# How to Calculate the Basis for Roth IRA Conversions

Money in a traditional IRA, 401(k) or similar tax-deferred retirement account is usually pre-tax, while dollars you put into a Roth IRA have to be after-tax. “Converting” to a Roth IRA is the Internal Revenue Service’s way of saying you must pay taxes on the cash you transfer to a Roth to turn it into after-tax dollars. Some of the funds in a tax-deferred account might already be after-tax. You can have after-tax money in tax-deferred accounts when you make non-deductible contributions to a traditional IRA or designated Roth contributions to a 401(k). Those after-tax dollars are called your "basis."

Add up all of the nondeductible contributions you have made to the tax-deferred account since you opened it. Subtract any nondeductible contributions you already withdrew. Suppose you’ve made \$10,000 in nondeductible contributions to a traditional IRA, but you’ve withdrawn \$2,000. That leaves \$8,000 as the basis. This is also the basis for the Roth IRA conversion if you're converting the entire balance of the tax-deferred account.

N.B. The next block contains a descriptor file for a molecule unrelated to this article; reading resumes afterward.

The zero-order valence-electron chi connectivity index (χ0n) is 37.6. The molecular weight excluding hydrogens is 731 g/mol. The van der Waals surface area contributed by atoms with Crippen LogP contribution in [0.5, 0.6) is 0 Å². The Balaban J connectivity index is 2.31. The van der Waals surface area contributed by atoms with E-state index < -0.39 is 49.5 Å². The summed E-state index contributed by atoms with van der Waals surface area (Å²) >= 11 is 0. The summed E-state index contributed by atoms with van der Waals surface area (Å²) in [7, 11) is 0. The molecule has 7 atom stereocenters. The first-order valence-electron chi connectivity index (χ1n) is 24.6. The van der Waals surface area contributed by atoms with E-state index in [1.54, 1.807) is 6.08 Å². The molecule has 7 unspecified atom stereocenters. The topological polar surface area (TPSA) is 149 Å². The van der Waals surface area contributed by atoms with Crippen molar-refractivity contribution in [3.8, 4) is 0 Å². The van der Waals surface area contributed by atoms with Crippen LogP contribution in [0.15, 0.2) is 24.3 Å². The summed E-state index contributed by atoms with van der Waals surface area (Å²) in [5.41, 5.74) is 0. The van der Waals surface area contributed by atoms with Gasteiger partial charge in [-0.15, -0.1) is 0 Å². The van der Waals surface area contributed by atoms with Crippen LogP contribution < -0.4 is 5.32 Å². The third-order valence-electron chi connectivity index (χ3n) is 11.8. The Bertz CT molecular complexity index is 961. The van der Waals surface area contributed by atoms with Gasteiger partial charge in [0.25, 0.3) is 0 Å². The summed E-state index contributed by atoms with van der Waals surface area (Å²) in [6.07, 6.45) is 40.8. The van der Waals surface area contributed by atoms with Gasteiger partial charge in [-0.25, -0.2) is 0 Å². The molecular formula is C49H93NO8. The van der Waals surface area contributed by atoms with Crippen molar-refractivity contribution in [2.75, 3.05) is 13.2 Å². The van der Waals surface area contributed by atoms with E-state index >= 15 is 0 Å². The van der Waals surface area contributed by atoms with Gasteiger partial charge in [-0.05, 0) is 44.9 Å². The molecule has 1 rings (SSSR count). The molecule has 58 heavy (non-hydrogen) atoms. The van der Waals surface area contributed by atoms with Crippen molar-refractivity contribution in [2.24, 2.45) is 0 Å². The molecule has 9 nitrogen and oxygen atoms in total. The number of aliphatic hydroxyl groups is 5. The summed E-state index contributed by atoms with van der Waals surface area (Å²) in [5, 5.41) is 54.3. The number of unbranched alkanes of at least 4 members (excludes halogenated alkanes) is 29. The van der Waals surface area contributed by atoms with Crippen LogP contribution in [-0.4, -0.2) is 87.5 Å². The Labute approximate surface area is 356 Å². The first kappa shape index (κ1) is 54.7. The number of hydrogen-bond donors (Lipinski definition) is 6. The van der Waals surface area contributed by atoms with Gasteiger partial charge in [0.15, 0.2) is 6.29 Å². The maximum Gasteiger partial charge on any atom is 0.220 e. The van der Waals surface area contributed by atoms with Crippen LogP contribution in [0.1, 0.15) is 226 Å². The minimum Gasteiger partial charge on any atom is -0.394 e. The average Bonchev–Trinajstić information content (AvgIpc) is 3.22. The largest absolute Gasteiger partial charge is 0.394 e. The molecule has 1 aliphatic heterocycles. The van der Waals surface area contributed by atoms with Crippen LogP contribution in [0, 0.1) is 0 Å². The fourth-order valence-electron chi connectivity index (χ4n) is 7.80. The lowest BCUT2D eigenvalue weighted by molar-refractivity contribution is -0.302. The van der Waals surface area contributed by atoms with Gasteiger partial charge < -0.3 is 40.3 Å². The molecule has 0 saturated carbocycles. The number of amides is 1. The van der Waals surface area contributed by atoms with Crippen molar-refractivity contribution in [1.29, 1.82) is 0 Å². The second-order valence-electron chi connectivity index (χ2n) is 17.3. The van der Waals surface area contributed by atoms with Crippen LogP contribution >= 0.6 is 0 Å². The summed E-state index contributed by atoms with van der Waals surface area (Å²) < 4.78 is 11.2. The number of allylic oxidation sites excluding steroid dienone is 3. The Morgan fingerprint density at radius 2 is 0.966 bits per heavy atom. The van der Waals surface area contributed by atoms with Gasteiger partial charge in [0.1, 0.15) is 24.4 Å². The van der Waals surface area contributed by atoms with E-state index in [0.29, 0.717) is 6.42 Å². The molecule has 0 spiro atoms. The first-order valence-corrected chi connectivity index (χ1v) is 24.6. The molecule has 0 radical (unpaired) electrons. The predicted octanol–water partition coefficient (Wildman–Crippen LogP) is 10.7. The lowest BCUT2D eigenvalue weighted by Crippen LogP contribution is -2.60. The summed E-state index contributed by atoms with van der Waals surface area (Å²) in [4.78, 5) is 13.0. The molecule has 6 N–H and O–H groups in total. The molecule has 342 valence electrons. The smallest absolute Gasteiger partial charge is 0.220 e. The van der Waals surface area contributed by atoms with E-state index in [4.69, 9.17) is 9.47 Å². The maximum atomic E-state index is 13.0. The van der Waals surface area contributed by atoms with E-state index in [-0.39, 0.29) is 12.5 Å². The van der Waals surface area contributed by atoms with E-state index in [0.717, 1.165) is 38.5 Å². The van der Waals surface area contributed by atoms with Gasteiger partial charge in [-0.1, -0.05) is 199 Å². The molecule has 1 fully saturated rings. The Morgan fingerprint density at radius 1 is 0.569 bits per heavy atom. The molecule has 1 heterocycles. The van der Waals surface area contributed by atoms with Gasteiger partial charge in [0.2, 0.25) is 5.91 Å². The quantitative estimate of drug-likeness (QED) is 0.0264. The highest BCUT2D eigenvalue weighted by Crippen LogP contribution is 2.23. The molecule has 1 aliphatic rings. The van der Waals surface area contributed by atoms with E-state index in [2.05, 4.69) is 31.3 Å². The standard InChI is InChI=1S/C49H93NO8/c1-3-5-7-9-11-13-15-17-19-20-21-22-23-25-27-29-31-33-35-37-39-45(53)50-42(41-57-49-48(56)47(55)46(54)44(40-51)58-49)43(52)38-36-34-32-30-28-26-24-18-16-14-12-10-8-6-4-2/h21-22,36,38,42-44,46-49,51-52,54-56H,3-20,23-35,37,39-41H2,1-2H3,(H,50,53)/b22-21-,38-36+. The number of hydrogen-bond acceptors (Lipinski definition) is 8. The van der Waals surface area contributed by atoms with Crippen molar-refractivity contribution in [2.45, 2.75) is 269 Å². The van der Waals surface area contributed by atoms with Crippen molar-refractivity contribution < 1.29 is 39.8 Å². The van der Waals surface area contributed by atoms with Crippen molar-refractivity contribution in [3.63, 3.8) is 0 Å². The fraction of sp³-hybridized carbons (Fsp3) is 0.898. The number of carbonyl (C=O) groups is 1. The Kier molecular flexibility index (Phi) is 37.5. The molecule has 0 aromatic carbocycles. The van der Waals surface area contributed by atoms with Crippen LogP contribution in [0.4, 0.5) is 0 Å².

Calculate the basis percentage if you are converting only part of the money in the tax deferred account to a Roth. Basis percentage is the percentage of basis dollars in the tax-deferred account you are converting. Divide the basis from Step 1 by the account balance of the tax-deferred account. For example, if your basis is \$8,000 and the account balance is \$50,000, you have \$8,000/\$50,000, which equals 0.16. Multiply 0.16 by 100 to convert to 16 percent. This is the basis percentage in the tax-deferred account.

Calculate the portion of a partial conversion you can count as basis dollars. IRS rules say the percentage of basis dollars you move in a partial conversion to a Roth IRA must be the same as the basis percentage in the tax-deferred account. Suppose you are converting \$15,000 of the \$50,000 balance in step 2. The basis percentage in the account is 16 percent, so 16 percent of the \$15,000 you convert count as basis dollars. Multiply 16 percent by \$15,000, which equals \$2,400. This means \$2,400 of the \$15,000 you are converting counts as basis money.